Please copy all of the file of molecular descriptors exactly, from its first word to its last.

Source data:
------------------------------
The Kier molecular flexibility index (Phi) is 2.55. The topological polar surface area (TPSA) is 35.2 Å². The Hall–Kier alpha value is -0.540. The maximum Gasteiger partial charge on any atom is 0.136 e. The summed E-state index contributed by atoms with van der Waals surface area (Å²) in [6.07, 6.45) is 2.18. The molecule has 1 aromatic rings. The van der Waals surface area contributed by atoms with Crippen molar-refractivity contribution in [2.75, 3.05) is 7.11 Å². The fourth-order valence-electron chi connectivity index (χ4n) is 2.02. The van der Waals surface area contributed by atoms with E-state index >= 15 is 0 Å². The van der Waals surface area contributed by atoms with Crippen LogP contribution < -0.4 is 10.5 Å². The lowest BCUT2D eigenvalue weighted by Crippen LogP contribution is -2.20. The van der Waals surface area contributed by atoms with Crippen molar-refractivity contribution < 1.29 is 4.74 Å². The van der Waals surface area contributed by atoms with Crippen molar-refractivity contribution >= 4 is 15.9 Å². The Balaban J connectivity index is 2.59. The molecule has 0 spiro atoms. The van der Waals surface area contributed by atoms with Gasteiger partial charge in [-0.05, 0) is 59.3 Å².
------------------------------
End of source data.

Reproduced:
The Kier molecular flexibility index (Phi) is 2.55. The topological polar surface area (TPSA) is 35.2 Å². The Hall–Kier alpha value is -0.540. The maximum Gasteiger partial charge on any atom is 0.136 e. The summed E-state index contributed by atoms with van der Waals surface area (Å²) in [6.07, 6.45) is 2.18. The molecule has 1 aromatic rings. The van der Waals surface area contributed by atoms with Crippen molar-refractivity contribution in [2.75, 3.05) is 7.11 Å². The fourth-order valence-electron chi connectivity index (χ4n) is 2.02. The van der Waals surface area contributed by atoms with E-state index >= 15 is 0 Å². The van der Waals surface area contributed by atoms with Crippen LogP contribution < -0.4 is 10.5 Å². The lowest BCUT2D eigenvalue weighted by Crippen LogP contribution is -2.20. The van der Waals surface area contributed by atoms with Crippen molar-refractivity contribution < 1.29 is 4.74 Å². The van der Waals surface area contributed by atoms with Crippen molar-refractivity contribution >= 4 is 15.9 Å². The Balaban J connectivity index is 2.59. The molecule has 0 spiro atoms. The van der Waals surface area contributed by atoms with Gasteiger partial charge in [-0.05, 0) is 59.3 Å².